At one point in the not too distant past, most people lived their entire life in one country. However as a result of political agreements, economic conditions, the growth of a more mobile and more globally aware society and, unfortunately, war and conflicts migration has grown rapidly and is now a world-wide aspect of modern culture.
There is no doubt that the formation of the EU, which allows for unrestricted movement of citizens between member nations, has been a major contributor to this phenomenon. Germany, the EU’s most dominant economic and political member nation, has become a popular migrant destination.
With that in mind, TransferGo has compiled a basic introduction to the various aspects of moving to Germany, similar to the one we presented on moving to the UK.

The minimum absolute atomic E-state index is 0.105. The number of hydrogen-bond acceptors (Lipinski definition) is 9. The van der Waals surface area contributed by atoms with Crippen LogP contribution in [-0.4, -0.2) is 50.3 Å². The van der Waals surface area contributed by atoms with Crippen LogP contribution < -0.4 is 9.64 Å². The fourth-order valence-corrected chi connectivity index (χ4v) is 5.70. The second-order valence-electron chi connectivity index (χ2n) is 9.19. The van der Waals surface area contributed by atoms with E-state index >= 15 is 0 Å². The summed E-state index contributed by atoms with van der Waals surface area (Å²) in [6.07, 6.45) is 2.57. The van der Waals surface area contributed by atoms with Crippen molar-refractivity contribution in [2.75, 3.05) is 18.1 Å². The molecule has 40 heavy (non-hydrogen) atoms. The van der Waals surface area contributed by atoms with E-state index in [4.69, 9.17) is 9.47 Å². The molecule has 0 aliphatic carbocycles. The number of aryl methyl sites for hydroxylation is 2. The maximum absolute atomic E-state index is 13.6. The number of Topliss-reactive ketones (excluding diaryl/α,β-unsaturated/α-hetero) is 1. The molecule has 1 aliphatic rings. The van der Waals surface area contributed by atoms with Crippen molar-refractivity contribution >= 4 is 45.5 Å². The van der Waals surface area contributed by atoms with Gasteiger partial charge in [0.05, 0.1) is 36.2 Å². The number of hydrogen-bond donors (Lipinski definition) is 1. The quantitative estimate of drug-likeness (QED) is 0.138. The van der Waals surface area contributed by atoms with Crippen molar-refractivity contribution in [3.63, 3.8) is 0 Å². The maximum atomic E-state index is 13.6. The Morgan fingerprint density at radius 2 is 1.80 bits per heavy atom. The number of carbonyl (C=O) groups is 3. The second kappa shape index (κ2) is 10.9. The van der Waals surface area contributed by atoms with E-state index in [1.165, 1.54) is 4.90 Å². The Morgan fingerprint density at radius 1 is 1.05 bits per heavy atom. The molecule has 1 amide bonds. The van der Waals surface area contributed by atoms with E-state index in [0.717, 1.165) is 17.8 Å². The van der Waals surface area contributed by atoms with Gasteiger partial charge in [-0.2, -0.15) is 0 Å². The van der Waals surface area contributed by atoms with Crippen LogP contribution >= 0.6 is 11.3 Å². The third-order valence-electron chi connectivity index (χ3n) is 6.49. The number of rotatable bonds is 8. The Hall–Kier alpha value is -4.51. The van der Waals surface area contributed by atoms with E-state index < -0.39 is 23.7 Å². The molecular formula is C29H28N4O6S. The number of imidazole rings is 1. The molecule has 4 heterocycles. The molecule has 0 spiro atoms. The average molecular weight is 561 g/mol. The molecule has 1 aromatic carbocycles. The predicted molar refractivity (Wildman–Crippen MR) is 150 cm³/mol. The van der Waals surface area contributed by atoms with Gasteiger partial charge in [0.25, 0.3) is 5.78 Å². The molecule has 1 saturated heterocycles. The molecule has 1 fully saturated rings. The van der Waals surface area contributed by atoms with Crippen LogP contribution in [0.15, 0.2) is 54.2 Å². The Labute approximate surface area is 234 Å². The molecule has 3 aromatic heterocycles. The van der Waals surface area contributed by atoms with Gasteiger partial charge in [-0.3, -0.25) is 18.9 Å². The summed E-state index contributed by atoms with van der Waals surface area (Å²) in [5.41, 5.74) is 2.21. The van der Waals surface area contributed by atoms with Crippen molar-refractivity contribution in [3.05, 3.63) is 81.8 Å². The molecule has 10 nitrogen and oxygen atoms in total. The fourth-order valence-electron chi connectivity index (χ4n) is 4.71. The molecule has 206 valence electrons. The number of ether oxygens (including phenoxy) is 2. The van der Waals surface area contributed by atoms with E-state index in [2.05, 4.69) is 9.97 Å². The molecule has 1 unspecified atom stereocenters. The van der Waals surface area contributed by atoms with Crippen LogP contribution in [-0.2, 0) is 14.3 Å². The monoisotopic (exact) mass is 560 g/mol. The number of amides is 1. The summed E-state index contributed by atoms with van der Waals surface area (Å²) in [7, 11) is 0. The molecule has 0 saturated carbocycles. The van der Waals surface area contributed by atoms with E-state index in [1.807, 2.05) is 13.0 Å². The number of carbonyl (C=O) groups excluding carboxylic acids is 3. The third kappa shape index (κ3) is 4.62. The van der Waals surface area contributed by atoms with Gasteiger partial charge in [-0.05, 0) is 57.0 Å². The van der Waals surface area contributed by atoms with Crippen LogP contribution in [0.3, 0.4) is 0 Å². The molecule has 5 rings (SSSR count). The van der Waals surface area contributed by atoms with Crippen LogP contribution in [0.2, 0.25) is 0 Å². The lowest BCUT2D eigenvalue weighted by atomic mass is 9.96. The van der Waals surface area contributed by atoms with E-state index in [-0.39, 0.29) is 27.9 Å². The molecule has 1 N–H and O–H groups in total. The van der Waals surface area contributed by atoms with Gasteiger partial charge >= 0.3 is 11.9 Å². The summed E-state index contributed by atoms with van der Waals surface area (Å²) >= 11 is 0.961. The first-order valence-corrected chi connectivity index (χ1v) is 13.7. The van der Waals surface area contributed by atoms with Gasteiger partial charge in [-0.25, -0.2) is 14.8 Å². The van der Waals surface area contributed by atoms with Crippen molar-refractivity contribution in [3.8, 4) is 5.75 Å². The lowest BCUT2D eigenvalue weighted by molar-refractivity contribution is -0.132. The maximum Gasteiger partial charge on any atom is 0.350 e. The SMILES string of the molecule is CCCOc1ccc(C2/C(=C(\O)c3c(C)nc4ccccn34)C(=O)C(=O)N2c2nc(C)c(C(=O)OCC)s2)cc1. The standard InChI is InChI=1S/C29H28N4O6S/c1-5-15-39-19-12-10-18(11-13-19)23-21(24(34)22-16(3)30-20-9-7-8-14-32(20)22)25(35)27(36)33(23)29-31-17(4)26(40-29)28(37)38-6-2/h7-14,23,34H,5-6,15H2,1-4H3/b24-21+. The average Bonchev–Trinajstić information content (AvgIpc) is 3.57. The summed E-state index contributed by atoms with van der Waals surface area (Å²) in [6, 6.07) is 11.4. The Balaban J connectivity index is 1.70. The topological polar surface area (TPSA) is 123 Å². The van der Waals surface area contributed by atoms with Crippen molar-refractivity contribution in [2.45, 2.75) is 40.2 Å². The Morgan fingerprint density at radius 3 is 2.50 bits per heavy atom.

It is important to note that despite much of the current rhetoric, migration is not a new phenomenon, especially in regards to Germany. Over 7 million of the country’s population of about 82 million are not German citizens, when you add in second generation Germans that number doubles. The number of migrants in Germany has been steadily growing since the 1960s when Germany first began to invite “guest workers” to migrate in order to work. Most of the migrant population lives in the urban areas in western Germany.